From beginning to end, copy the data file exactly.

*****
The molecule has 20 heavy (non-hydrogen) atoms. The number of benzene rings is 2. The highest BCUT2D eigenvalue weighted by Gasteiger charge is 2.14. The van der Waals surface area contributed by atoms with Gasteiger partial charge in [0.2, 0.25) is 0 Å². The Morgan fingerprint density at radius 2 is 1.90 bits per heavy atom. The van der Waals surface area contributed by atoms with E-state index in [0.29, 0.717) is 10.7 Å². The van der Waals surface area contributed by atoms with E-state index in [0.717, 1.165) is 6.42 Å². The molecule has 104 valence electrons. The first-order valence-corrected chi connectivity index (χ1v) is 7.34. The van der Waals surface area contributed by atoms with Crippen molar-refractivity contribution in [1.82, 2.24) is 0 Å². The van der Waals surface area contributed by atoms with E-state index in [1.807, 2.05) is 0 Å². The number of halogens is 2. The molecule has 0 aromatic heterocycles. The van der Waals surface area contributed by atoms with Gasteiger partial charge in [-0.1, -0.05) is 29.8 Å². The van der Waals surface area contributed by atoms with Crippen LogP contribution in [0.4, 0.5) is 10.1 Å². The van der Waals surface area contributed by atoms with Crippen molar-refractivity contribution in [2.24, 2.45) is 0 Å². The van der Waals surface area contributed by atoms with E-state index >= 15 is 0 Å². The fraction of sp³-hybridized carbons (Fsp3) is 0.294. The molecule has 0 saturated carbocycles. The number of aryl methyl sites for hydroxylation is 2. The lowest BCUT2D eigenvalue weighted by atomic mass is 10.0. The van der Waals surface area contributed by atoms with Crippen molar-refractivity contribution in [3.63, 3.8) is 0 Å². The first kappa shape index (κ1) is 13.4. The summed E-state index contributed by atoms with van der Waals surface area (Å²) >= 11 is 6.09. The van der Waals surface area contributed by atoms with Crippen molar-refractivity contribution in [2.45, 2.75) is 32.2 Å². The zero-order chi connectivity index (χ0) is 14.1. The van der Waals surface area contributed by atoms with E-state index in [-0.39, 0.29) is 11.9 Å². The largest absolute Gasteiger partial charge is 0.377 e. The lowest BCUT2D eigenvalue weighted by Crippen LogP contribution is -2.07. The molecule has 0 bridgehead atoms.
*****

The molecule has 20 heavy (non-hydrogen) atoms. The number of benzene rings is 2. The highest BCUT2D eigenvalue weighted by Gasteiger charge is 2.14. The van der Waals surface area contributed by atoms with Gasteiger partial charge in [0.2, 0.25) is 0 Å². The Morgan fingerprint density at radius 2 is 1.90 bits per heavy atom. The van der Waals surface area contributed by atoms with E-state index in [0.29, 0.717) is 10.7 Å². The van der Waals surface area contributed by atoms with E-state index in [0.717, 1.165) is 6.42 Å². The molecule has 104 valence electrons. The first-order valence-corrected chi connectivity index (χ1v) is 7.34. The van der Waals surface area contributed by atoms with Crippen molar-refractivity contribution in [1.82, 2.24) is 0 Å². The van der Waals surface area contributed by atoms with E-state index in [1.807, 2.05) is 0 Å². The number of halogens is 2. The molecule has 0 aromatic heterocycles. The van der Waals surface area contributed by atoms with Gasteiger partial charge in [-0.1, -0.05) is 29.8 Å². The van der Waals surface area contributed by atoms with Crippen LogP contribution in [0.4, 0.5) is 10.1 Å². The van der Waals surface area contributed by atoms with Crippen molar-refractivity contribution in [2.24, 2.45) is 0 Å². The van der Waals surface area contributed by atoms with E-state index >= 15 is 0 Å². The fraction of sp³-hybridized carbons (Fsp3) is 0.294. The molecule has 0 saturated carbocycles. The number of aryl methyl sites for hydroxylation is 2. The lowest BCUT2D eigenvalue weighted by atomic mass is 10.0. The van der Waals surface area contributed by atoms with Crippen molar-refractivity contribution in [3.63, 3.8) is 0 Å². The first kappa shape index (κ1) is 13.4. The summed E-state index contributed by atoms with van der Waals surface area (Å²) >= 11 is 6.09. The van der Waals surface area contributed by atoms with Crippen molar-refractivity contribution in [2.45, 2.75) is 32.2 Å². The zero-order chi connectivity index (χ0) is 14.1. The van der Waals surface area contributed by atoms with E-state index in [-0.39, 0.29) is 11.9 Å². The largest absolute Gasteiger partial charge is 0.377 e. The lowest BCUT2D eigenvalue weighted by Crippen LogP contribution is -2.07. The molecule has 0 bridgehead atoms.